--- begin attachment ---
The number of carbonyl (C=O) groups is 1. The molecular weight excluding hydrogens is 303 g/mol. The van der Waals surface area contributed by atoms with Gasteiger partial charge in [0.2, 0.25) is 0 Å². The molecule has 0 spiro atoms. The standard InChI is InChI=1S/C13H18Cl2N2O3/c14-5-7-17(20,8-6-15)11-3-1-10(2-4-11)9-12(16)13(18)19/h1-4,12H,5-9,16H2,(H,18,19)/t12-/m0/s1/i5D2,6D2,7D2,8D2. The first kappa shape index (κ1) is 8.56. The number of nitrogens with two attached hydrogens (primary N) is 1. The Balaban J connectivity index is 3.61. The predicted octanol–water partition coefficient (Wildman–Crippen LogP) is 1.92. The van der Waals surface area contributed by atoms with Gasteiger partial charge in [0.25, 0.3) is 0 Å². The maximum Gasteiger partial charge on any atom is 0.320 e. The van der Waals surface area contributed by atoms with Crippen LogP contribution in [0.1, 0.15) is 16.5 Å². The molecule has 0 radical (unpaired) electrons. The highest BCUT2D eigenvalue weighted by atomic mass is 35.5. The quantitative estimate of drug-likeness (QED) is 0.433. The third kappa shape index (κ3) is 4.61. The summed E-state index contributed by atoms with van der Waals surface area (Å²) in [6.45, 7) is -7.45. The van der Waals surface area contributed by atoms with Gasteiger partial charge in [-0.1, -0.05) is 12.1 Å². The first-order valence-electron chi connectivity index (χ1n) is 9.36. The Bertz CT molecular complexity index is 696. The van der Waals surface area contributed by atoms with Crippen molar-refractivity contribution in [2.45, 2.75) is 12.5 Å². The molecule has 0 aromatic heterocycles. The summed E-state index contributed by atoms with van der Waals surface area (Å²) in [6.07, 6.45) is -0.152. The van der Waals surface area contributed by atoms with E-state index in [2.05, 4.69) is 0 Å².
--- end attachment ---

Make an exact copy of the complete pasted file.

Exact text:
The number of carbonyl (C=O) groups is 1. The molecular weight excluding hydrogens is 303 g/mol. The van der Waals surface area contributed by atoms with Gasteiger partial charge in [0.2, 0.25) is 0 Å². The molecule has 0 spiro atoms. The standard InChI is InChI=1S/C13H18Cl2N2O3/c14-5-7-17(20,8-6-15)11-3-1-10(2-4-11)9-12(16)13(18)19/h1-4,12H,5-9,16H2,(H,18,19)/t12-/m0/s1/i5D2,6D2,7D2,8D2. The first kappa shape index (κ1) is 8.56. The number of nitrogens with two attached hydrogens (primary N) is 1. The Balaban J connectivity index is 3.61. The predicted octanol–water partition coefficient (Wildman–Crippen LogP) is 1.92. The van der Waals surface area contributed by atoms with Gasteiger partial charge in [0.25, 0.3) is 0 Å². The maximum Gasteiger partial charge on any atom is 0.320 e. The van der Waals surface area contributed by atoms with Crippen LogP contribution in [0.1, 0.15) is 16.5 Å². The molecule has 0 radical (unpaired) electrons. The highest BCUT2D eigenvalue weighted by atomic mass is 35.5. The quantitative estimate of drug-likeness (QED) is 0.433. The third kappa shape index (κ3) is 4.61. The summed E-state index contributed by atoms with van der Waals surface area (Å²) in [6.45, 7) is -7.45. The van der Waals surface area contributed by atoms with Gasteiger partial charge in [-0.1, -0.05) is 12.1 Å². The first-order valence-electron chi connectivity index (χ1n) is 9.36. The Bertz CT molecular complexity index is 696. The van der Waals surface area contributed by atoms with Crippen molar-refractivity contribution in [2.45, 2.75) is 12.5 Å². The molecule has 0 aromatic heterocycles. The summed E-state index contributed by atoms with van der Waals surface area (Å²) in [6.07, 6.45) is -0.152. The van der Waals surface area contributed by atoms with E-state index in [2.05, 4.69) is 0 Å².